For those of you who prefer hanging their clothes rather than stacking the shelves with them, hangers are the best option. There are different formats of high hangers, depending on whether you want to have one or two rods. It’s a standard to have one rod higher than the other. There are also mid-rod solutions if you’re aiming for height.
The best way to save up on space is to get clothes racks that can expand both horizontally and vertically. Wheels are also a desirable add-on so that you can quickly move your clothes around. Plus, this way, you can use your clothes as decoration. How great is that?
How To Choose The Right Dimensions
Before you start your closet hunt, make sure to know what you are looking for. Buying that perfect dream-come-true wardrobe only to find out it doesn’t fit in the room won’t do you any good. This might sound like common sense, but there is a surprising number of people who buy furniture without previously taking measurements!
The optimal way to measure the space is to get some graph paper and make a technical drawing with the height and width of every corner (receptacles matter, too). Also, consider using a protractor or bevel to check whether the walls are standing straight.
Take special note of peculiar wall decorations such as moldings, or any kind of wall damage. Every detail is essential if you wish to truly use your space efficiently and make the most of your closet.
What to Avoid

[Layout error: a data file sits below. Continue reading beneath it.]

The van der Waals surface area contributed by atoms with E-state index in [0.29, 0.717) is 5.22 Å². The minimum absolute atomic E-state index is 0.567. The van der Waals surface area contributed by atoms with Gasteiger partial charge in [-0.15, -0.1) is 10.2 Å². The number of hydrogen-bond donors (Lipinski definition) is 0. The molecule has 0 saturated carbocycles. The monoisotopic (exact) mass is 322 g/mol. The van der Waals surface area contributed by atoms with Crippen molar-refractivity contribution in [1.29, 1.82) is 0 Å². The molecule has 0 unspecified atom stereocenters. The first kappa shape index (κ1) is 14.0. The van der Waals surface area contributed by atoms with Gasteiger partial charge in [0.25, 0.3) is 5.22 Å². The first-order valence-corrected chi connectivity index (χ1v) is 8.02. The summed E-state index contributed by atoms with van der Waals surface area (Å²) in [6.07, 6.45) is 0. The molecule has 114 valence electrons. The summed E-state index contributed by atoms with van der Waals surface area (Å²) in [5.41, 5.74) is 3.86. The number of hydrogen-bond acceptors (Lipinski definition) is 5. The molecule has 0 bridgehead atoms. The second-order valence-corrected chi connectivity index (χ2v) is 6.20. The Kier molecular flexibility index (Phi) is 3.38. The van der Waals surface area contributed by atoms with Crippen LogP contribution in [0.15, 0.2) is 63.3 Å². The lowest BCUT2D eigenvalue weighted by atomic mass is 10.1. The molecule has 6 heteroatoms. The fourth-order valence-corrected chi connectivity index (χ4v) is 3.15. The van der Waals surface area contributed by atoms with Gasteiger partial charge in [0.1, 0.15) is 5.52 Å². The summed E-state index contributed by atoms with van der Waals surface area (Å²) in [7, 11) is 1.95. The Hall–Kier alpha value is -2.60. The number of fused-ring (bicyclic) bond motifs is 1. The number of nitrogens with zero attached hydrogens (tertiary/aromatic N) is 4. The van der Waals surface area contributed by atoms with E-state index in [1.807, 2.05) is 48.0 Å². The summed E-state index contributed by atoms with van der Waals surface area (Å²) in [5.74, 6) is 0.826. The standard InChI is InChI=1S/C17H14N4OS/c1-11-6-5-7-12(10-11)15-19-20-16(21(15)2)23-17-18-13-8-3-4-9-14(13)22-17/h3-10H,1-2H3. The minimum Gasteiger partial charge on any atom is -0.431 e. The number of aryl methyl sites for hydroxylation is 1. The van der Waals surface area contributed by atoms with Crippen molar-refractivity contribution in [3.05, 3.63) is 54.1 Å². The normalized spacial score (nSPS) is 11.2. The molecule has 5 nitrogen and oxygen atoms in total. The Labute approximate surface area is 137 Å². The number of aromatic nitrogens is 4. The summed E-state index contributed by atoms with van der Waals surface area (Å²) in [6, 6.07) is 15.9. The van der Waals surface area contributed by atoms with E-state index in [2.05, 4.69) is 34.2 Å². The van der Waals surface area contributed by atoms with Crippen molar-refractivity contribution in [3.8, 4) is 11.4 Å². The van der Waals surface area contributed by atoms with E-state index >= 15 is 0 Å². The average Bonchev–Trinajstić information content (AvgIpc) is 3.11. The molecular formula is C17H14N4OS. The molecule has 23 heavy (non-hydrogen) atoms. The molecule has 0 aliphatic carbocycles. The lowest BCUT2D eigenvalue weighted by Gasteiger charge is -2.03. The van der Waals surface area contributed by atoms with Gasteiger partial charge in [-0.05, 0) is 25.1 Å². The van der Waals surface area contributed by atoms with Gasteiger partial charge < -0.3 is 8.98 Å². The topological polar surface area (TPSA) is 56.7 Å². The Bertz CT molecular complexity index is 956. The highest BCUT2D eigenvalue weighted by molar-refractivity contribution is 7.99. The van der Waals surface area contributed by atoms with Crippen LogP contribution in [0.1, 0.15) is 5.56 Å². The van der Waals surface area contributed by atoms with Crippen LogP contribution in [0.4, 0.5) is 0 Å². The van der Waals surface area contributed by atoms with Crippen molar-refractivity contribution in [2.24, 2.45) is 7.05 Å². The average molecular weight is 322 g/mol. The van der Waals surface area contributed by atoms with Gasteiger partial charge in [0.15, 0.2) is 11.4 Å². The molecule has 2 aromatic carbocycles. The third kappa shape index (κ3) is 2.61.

Although they might be practical for storing winter clothes, deep reach-in closets should be avoided for everyday use. There’s a reason they are called “cave closets.”
Roofline closets are also impractical due to them having a shortened wall, which makes them lose in depth.
What to Opt For
● Plywood Is a Space-Saver
There are ways to save up on space even when you think all hope is lost, and when clutter seems inevitable. The solution that will rid you of worry lies in just one word — plywood.
It’s incredible how plywood shelves can be easily added or moved. Once you install a plywood closet, you can insert as many shelves and rods as you wish by merely nailing a few of them into the plywood.
● Bifolds and Sliders
These are especially reasonable solutions for cluttered homes. Sometimes, just opening the closet door takes up too much space, which is why doors with double folding or sliding features are a must-have for optimizing your use of space. Even if you have plenty of room, consider these types of doors — they are simply more convenient.
● Adjust and Expand
In case you’re expecting some changes that might require you to think ahead (such as new additions to the family), you might want to stay flexible.
Luckily, there are adjustable closets like the ones from Rubbermaid that you can design and change according to your liking. If you wish to store more stuff in the future, then it would be wise to consider expandability. Additional shelves and rods can always come in handy.
Finally, remember that a home improvement project doesn’t have to be stressful. Don’t forget that choosing a closet is not something you have to do alone. Try asking interior designers and other experts for advice. Better yet, ask your family what they think and what they’d need the most!
The take-home message, in this case, should be:
- Do your research
- Ask for (professional) help
- Carefully plan the process out (by keeping in mind both your current and future needs)
It’s perfectly fine not to know how to measure out the space you have or what tools to use, so make sure not to go through this process alone. It might be just a closet, but some of the advice I’ve given you may go well beyond this particular topic.